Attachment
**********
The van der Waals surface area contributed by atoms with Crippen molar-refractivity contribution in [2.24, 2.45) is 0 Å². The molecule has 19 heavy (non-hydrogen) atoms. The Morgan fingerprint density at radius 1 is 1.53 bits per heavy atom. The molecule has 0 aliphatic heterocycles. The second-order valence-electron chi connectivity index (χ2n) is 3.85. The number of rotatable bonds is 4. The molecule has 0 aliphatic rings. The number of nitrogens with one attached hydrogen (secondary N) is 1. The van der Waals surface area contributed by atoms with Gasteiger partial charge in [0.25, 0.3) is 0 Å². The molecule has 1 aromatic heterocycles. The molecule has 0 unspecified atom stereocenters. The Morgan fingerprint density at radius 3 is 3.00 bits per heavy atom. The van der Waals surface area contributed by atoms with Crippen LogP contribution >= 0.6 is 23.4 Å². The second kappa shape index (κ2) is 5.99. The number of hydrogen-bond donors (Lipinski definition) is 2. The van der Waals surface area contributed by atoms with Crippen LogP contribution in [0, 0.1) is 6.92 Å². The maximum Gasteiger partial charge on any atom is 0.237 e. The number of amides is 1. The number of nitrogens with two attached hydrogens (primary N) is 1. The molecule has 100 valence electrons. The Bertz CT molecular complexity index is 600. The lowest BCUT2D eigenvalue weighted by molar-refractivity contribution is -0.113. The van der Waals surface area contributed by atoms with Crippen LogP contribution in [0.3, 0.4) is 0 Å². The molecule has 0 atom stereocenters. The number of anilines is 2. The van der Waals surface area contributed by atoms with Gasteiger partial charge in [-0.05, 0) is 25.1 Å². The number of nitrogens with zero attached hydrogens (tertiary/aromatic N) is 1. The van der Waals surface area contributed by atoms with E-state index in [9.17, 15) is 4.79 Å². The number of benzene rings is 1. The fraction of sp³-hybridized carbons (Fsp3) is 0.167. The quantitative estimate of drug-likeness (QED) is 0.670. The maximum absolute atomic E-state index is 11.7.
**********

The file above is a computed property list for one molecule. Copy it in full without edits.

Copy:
The van der Waals surface area contributed by atoms with Crippen molar-refractivity contribution in [2.24, 2.45) is 0 Å². The molecule has 19 heavy (non-hydrogen) atoms. The Morgan fingerprint density at radius 1 is 1.53 bits per heavy atom. The molecule has 0 aliphatic heterocycles. The second-order valence-electron chi connectivity index (χ2n) is 3.85. The number of rotatable bonds is 4. The molecule has 0 aliphatic rings. The number of nitrogens with one attached hydrogen (secondary N) is 1. The van der Waals surface area contributed by atoms with Gasteiger partial charge in [0.25, 0.3) is 0 Å². The molecule has 1 aromatic heterocycles. The molecule has 0 unspecified atom stereocenters. The Morgan fingerprint density at radius 3 is 3.00 bits per heavy atom. The van der Waals surface area contributed by atoms with Crippen LogP contribution >= 0.6 is 23.4 Å². The second kappa shape index (κ2) is 5.99. The number of hydrogen-bond donors (Lipinski definition) is 2. The van der Waals surface area contributed by atoms with Crippen LogP contribution in [0, 0.1) is 6.92 Å². The maximum Gasteiger partial charge on any atom is 0.237 e. The number of amides is 1. The number of nitrogens with two attached hydrogens (primary N) is 1. The molecule has 100 valence electrons. The Bertz CT molecular complexity index is 600. The lowest BCUT2D eigenvalue weighted by molar-refractivity contribution is -0.113. The van der Waals surface area contributed by atoms with Crippen LogP contribution in [0.3, 0.4) is 0 Å². The molecule has 0 atom stereocenters. The number of anilines is 2. The van der Waals surface area contributed by atoms with Gasteiger partial charge in [-0.05, 0) is 25.1 Å². The number of nitrogens with zero attached hydrogens (tertiary/aromatic N) is 1. The van der Waals surface area contributed by atoms with E-state index in [9.17, 15) is 4.79 Å². The number of benzene rings is 1. The fraction of sp³-hybridized carbons (Fsp3) is 0.167. The quantitative estimate of drug-likeness (QED) is 0.670. The maximum absolute atomic E-state index is 11.7.